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Nov. 6, 2018

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After a year and a half of caring for more than 100,000 honeybees, beekeepers Tyler Plante and James Emary have harvested, bottled and sold more than 125 jars of Hawk Honey, collected from the two hives on Wilfrid Laurier University’s Waterloo campus.

Student leaders from Enactus, the student-led social entrepreneurship club that produced the labels for the jars, sold the honey, along with pollination kits, which included mason bee “hotels” for people to start their own colonies, packets of native seeds and information pamphlets. Funds raised through the sale of the honey will go toward the costs of maintaining the apiary, housed at Laurier's Northdale location, as well as creating new pollinator-friendly gardens on campus.

“Students love it, staff love it. People ask me almost every day where they can get a jar of honey. There's an environmental sustainability component, there's a social sustainability component and we can get students engaged,” says Plante, outreach and program coordinator for Laurier’s Sustainability Office. “Then, at the end of the day, we get honey, which is awesome.”

jar of honey

In recent years, pollinators have come under threat because of habitat loss from agricultural expansion, urban sprawl and pesticide use, among other causes. With increased student and media interest in the issue, Plante and Emary, manager of grounds services, took a beekeeping course at the University of Guelph last spring. With the help of a Laurier Hawkstarter fund, they purchased a colony of Buckfast bees, known for their gentle nature, and started two hives at Laurier’s Northdale location in Waterloo.

“I was very nervous about being stung by bees. Honey bees have a misplaced reputation for being dangerous, but they’re actually very gentle,” says Plante. “If it’s a nice day, you can take a frame out, which is full of bees, and you can actually pet them.”

Since then, the Sustainability Office, in partnership with other departments, clubs and offices across campus, has been working to raise awareness of the issue of pollinator decline and to take steps to make the Waterloo campus friendlier to bees, butterflies, moths, wasps, hummingbirds and other pollinators. Native flowers have been planted in gardens in front of Willison Hall and Veritas Café, and associate professor Robert McLeman’s first-year environmental studies course is designing a large native garden for the Northdale plot. The green space behind the Mobility and Aging Research Centre on Hickory Street already has about 100 apple, cherry and pear trees, as well as grapes, hops and mulberries.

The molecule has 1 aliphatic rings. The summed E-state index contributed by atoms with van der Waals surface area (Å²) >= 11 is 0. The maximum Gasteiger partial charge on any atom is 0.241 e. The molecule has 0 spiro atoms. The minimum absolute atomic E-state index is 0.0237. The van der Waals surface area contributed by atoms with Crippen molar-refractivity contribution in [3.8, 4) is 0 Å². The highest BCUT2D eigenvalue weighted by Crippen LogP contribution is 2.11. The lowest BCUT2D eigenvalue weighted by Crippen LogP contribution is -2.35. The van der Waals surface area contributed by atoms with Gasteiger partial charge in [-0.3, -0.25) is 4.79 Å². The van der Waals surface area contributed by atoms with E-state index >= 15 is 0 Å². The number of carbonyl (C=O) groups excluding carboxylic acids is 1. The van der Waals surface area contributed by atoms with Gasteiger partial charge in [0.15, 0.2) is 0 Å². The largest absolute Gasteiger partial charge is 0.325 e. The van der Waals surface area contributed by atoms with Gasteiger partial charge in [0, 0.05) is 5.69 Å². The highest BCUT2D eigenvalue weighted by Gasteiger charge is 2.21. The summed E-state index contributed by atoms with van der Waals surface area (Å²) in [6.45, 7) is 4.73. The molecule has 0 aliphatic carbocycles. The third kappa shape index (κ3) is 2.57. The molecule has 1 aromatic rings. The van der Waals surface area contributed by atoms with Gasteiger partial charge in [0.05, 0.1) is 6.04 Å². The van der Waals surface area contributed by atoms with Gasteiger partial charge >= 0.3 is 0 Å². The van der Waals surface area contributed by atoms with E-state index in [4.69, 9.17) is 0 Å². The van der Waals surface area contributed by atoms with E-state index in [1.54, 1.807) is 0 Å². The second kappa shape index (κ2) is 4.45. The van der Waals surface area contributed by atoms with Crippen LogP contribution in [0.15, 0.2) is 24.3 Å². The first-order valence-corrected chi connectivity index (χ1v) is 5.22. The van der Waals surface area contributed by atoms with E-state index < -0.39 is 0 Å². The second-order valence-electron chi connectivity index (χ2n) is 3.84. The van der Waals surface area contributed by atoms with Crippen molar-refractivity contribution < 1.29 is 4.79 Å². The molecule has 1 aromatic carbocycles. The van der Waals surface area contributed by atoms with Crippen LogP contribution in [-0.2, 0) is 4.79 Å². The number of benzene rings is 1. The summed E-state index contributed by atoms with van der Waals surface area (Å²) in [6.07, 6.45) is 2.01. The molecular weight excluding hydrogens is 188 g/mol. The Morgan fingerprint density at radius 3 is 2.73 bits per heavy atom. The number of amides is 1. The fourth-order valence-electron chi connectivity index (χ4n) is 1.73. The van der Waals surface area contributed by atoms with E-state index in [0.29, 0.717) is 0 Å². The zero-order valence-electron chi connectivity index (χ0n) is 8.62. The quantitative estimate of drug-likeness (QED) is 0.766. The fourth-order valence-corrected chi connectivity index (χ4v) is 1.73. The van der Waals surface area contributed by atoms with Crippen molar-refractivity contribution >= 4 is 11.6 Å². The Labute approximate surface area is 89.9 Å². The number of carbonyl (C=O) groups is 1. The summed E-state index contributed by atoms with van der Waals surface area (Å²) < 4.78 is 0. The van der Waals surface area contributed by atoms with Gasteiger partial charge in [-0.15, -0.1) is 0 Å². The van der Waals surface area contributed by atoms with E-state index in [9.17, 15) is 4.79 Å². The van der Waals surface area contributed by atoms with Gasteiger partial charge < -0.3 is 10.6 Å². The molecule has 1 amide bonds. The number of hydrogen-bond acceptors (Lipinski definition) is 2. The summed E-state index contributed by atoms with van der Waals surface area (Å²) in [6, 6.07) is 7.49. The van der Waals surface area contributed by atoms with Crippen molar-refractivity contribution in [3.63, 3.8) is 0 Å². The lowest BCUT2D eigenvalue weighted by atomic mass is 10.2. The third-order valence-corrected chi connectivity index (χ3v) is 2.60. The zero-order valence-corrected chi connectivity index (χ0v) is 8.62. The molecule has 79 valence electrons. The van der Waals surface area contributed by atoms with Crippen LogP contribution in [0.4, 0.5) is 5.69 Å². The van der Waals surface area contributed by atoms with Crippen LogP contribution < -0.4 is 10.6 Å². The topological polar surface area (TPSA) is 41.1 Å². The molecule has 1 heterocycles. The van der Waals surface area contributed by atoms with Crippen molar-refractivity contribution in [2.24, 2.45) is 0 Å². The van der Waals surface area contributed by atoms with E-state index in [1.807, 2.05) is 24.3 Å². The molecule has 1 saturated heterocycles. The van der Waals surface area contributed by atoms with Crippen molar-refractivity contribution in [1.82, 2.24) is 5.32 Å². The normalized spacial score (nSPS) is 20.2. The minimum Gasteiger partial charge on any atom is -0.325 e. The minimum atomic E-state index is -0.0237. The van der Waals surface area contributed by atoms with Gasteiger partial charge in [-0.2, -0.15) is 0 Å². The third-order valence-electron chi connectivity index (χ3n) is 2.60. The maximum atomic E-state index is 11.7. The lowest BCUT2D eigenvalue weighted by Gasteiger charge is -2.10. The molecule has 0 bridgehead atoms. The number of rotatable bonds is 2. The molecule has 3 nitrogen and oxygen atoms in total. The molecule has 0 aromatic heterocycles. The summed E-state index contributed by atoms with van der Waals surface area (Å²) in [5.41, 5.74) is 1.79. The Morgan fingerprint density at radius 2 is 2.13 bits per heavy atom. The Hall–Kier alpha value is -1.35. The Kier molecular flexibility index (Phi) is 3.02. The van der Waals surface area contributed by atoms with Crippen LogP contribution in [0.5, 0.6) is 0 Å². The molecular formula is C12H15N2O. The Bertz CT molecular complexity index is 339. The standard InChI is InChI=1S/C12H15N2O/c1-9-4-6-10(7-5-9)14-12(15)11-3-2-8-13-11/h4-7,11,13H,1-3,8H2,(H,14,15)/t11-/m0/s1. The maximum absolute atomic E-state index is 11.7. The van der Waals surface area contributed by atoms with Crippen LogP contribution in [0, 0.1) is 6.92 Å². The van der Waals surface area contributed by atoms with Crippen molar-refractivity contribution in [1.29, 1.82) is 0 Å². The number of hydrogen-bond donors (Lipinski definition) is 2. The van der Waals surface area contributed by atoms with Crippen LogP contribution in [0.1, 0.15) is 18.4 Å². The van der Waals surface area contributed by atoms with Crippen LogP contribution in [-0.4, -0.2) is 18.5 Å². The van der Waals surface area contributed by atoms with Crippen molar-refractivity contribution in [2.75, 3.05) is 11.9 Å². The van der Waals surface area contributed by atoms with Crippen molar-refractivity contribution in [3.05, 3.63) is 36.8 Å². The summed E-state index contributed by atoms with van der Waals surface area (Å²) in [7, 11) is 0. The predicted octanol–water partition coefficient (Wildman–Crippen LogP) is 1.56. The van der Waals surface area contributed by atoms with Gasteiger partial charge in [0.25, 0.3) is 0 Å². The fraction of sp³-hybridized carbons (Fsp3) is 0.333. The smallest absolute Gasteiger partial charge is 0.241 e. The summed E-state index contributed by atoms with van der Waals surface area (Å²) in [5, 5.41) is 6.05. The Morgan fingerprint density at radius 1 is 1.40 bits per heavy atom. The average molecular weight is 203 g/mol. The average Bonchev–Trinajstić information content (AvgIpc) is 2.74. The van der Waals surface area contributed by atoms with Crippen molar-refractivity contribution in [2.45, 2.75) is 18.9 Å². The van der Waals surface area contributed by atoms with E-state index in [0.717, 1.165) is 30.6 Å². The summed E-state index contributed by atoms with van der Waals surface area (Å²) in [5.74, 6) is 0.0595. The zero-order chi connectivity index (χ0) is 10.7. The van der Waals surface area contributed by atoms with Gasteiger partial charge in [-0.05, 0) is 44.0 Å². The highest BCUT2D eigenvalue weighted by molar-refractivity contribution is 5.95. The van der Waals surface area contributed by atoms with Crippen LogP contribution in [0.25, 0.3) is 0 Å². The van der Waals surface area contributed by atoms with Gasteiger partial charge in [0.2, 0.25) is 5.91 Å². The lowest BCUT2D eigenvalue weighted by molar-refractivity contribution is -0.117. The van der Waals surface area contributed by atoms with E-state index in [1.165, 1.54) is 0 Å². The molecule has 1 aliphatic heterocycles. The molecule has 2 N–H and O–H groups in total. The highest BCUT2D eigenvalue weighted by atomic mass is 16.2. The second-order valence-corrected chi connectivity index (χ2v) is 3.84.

harvesting honey

Laurier student clubs have also been involved. Eco Hawks and Enactus have run annual bee education events for the past several years. Through its PolliNation program, Enactus has designed and built hundreds of pollinator kits with bee “hotels,” small bird house-type structures designed to attract non-stinging native mason bees. Enactus has presented on bees and distributed the kits to elementary schools across Ontario. They’ve also led the branding and marketing of Hawk Honey.  

“We often hear about the declining pollinator population, but what does that really mean?” says Jake Fell, president of Enactus. “We’re trying to raise awareness about the potential impacts. It’s not just that you won’t see as many bees or butterflies; a third of the world’s crops depend on pollinators to grow.”

Since it’s not just honeybees suffering from population decline, Plante and Emary plan to expand the apiary to include more wild native bees, including bumblebees, carpenter bees, sweat bees and many more of the over 450 species of Ontario native bees. Rather than simply buying a colony, as they did with honeybees, they’ll start by building hives for a variety of types of bees, some ground-nesting and some cavity-nesting, then crossing their fingers that native bees will find the nests and stay.  

“The hope is that if we provide the habitat and the food sources – the flowers, trees and other pollinating plants – they will come,” says Plante. “That’s all you can do with wild bees.”

Hawk Honey is sold out, but you can still try it with your tea or coffee at Veritas Café. If you want to support the Hawk Honey project, you can donate through their Hawkstarter campaign.

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